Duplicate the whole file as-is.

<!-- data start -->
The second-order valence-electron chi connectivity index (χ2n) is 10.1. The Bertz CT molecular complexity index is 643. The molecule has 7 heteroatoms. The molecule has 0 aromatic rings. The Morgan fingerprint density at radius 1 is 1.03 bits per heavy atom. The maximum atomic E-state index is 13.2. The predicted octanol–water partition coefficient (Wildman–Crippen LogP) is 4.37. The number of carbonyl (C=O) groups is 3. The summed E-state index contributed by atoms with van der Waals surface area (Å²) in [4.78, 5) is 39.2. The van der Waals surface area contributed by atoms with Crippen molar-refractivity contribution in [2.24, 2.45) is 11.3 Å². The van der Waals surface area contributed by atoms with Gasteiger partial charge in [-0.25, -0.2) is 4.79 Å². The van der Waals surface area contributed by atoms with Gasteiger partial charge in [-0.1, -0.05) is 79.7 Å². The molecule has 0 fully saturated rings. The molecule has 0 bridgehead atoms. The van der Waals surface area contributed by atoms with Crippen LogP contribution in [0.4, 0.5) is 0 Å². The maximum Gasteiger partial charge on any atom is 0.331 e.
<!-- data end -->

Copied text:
The second-order valence-electron chi connectivity index (χ2n) is 10.1. The Bertz CT molecular complexity index is 643. The molecule has 7 heteroatoms. The molecule has 0 aromatic rings. The Morgan fingerprint density at radius 1 is 1.03 bits per heavy atom. The maximum atomic E-state index is 13.2. The predicted octanol–water partition coefficient (Wildman–Crippen LogP) is 4.37. The number of carbonyl (C=O) groups is 3. The summed E-state index contributed by atoms with van der Waals surface area (Å²) in [4.78, 5) is 39.2. The van der Waals surface area contributed by atoms with Crippen molar-refractivity contribution in [2.24, 2.45) is 11.3 Å². The van der Waals surface area contributed by atoms with Gasteiger partial charge in [-0.25, -0.2) is 4.79 Å². The van der Waals surface area contributed by atoms with Gasteiger partial charge in [-0.1, -0.05) is 79.7 Å². The molecule has 0 fully saturated rings. The molecule has 0 bridgehead atoms. The van der Waals surface area contributed by atoms with Crippen LogP contribution in [0.4, 0.5) is 0 Å². The maximum Gasteiger partial charge on any atom is 0.331 e.